It is impossible to overestimate how important this decision was for Europe’s future. Over the decades this spirit of reconciliation generated the mutual trust which made European integration possible.
The history of Europe and the history of Germany teach that conflicts must be resolved peacefully. If that fails, in the end it will mean on both sides first and foremost victims, mothers and fathers who have lost sons, girls and boys who have lost fathers and brothers.
In Germany especially there was a long and heated debate in 1998 and 1999 over how we should respond to the looming catastrophe in Kosovo. The decision to send Bundeswehr troops into an area that was once Yugoslavia was not one that anyone in Germany took lightly.
But just as I am convinced that war signifies political failure, so I am equally convinced that Kosovo today can look forward to a European future because KFOR has done a good job.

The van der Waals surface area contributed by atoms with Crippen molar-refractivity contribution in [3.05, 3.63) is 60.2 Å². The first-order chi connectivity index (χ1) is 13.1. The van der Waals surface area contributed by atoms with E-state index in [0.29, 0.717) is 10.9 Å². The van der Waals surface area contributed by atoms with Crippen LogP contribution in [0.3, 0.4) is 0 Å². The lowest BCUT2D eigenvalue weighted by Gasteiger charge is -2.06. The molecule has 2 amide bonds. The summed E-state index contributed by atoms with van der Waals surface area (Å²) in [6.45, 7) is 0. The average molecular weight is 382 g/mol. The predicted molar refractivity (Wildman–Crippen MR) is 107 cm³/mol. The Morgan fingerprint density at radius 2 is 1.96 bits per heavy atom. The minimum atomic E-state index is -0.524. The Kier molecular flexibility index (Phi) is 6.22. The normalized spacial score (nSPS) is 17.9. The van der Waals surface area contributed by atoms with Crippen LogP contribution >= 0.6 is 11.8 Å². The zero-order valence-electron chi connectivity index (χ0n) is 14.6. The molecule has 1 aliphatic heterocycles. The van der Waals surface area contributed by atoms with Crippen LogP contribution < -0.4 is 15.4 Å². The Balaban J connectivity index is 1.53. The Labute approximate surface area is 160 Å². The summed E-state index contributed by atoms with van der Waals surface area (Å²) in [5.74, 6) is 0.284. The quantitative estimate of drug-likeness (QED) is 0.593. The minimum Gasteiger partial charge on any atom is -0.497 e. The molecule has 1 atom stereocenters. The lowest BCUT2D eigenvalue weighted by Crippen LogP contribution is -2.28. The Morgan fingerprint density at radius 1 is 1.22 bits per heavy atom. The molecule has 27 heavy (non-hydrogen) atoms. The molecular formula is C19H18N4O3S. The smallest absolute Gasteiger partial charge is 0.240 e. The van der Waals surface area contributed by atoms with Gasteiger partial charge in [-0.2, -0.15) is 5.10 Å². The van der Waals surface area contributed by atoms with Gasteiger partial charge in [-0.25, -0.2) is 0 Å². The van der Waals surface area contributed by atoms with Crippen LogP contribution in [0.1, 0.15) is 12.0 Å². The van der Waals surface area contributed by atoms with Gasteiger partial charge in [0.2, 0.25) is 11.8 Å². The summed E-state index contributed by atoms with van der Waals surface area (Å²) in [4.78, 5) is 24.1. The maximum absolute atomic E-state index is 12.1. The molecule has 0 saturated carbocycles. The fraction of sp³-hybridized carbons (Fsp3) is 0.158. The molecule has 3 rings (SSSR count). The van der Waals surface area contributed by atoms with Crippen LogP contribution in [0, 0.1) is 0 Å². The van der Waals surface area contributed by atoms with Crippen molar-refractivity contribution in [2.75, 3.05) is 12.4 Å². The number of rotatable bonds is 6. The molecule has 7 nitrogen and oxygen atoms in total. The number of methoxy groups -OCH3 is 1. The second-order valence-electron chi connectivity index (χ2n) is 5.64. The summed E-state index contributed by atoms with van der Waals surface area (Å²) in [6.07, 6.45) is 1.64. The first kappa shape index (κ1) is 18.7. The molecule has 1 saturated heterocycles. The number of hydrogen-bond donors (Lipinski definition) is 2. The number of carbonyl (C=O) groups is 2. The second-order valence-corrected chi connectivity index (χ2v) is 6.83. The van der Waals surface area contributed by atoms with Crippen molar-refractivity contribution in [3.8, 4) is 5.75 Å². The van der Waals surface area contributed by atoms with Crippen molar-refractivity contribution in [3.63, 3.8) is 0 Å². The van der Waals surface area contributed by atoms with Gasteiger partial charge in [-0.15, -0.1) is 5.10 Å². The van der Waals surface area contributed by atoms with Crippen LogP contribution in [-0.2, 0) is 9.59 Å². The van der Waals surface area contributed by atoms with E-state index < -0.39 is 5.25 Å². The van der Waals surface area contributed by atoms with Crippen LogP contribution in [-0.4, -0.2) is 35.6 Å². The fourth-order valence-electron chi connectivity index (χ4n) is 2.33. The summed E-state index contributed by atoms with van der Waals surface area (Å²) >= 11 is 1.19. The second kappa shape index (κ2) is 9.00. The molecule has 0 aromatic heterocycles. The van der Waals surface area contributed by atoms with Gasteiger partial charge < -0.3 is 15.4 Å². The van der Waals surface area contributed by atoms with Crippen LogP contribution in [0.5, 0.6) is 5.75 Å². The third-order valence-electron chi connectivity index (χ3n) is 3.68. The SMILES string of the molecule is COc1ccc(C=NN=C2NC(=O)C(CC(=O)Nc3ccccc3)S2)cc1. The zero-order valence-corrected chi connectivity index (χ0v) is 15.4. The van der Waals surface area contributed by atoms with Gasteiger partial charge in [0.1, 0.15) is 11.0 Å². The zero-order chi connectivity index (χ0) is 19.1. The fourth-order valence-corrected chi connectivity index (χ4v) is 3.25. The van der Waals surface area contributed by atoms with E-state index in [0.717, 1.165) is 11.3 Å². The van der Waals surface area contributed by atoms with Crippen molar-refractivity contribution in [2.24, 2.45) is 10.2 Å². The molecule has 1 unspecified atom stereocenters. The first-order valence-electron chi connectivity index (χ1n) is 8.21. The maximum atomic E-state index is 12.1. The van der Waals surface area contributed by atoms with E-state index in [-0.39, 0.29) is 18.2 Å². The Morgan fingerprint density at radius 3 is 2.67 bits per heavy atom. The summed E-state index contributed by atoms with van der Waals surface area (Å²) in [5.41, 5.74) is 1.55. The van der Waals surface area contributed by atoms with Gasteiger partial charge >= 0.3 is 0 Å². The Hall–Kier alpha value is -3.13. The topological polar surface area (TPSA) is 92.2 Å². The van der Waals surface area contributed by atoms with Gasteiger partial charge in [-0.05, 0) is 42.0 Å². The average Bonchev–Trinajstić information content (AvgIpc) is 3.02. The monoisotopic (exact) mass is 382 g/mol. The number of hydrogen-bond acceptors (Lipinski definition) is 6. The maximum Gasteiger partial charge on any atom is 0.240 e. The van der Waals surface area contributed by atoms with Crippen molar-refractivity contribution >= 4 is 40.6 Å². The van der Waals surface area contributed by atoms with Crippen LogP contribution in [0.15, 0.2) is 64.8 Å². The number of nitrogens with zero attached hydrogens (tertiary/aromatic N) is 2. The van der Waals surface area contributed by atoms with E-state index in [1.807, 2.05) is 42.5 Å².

That is above all due to the soldiers who have served with the Force. They include members of the Bundeswehr, to whom I offer my heartfelt thanks.
Today we don’t hear much about KFOR outside Kosovo and that’s a very good sign. The main stories in the media concern other international issues and conflicts. Violence and clashes in Kosovo are no longer headline news. That shows how successful KFOR has been.
Let me encourage you to pursue your road to Europe with confidence and a firm sense of purpose.
We all know that on this road towards Europe Kosovo still has tremendous challenges to overcome.
Here you can count on Germany’s support.
Any company will take a close look at the situation in your country before investing money here. Although the recent global economic and financial crisis has not made international investors particularly risk-prone, they are nevertheless keenly interested in making strategic investments. German companies, too, have indicated their interest.